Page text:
Stephen F. Kemp

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Growth hormone (GH) was first used to treat a patient in 1958. For the next 25 years it was available only from cadaver sources, which was of concern because of safety considerations and short supply. In 1985, GH produced by recombinant DNA techniques became available, expanding its possible uses. Since that time there have been three indications approved(More)
Idiopathic short stature (ISS) is a term that describes short stature in children who do not have growth hormone (GH) deficiency and in whom the etiology of the short stature is not identified. Between 1985 and 2000, more than 40 studies were published regarding GH therapy for ISS. Only 12 of these had data to adult height, of which only 4 were controlled(More)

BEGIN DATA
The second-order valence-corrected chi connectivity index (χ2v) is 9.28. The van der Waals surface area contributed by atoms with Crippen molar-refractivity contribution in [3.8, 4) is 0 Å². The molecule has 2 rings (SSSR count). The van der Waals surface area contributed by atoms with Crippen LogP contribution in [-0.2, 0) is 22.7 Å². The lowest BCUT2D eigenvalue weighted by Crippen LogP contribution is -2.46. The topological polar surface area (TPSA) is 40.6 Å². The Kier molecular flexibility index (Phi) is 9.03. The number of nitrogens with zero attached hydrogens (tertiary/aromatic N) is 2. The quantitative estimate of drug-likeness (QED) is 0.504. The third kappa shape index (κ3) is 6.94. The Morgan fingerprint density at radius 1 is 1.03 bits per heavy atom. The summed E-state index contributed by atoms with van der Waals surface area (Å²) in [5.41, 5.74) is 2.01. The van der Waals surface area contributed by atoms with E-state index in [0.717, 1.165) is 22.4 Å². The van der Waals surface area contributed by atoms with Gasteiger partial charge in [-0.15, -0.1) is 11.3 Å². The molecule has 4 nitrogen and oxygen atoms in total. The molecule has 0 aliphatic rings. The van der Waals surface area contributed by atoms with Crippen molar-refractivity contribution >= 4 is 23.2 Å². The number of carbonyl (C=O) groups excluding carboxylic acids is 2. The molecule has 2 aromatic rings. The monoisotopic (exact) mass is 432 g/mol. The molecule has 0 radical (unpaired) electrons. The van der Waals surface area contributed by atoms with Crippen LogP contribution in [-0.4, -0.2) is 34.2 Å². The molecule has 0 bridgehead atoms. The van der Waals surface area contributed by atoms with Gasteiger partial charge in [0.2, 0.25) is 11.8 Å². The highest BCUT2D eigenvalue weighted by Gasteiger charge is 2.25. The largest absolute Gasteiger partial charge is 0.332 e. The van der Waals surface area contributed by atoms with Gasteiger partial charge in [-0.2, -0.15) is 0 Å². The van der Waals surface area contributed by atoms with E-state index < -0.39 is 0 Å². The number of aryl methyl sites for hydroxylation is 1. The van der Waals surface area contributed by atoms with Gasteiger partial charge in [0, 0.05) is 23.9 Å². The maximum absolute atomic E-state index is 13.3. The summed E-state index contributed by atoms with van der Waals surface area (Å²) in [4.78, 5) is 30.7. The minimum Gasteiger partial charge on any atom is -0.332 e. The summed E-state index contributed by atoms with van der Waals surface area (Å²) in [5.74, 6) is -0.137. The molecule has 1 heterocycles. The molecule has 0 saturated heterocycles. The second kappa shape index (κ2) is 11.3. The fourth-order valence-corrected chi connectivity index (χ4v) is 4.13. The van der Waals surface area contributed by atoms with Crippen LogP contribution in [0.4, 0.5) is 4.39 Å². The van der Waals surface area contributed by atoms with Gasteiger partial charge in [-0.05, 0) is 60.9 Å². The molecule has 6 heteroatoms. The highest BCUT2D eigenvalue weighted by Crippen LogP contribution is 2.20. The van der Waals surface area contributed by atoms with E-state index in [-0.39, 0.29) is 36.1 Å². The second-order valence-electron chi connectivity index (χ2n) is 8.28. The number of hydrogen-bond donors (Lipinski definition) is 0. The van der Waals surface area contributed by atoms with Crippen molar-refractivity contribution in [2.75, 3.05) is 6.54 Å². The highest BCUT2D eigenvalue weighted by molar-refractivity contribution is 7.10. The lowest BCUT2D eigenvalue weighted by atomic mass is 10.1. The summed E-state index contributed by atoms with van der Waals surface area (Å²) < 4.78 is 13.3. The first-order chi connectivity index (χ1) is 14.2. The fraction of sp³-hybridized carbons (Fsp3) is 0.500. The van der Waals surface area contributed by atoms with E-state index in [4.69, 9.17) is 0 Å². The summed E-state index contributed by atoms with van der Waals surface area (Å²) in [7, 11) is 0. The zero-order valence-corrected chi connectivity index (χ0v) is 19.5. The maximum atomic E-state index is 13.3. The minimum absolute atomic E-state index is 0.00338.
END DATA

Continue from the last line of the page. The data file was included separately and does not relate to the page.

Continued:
Objective. To characterize the pediatric endocrinologists' evaluation and followup of short-statured patients. Study Design. Observational study of 21,548 short-statured children (April 1996 to December 1999). Baseline demographics, laboratory testing, height standard deviation score (SDS), target height, and height relative to target height were analyzed(More)
National Cooperative Growth Study substudy VII was conducted 1) to compare standardized hand-wrist and knee bone age determinations in pubertal children treated with growth hormone (GH); 2) to compare local determinations of bone ages with centrally determined bone ages; 3) to relate the response to GH therapy to the bone age determinations; and 4) to(More)
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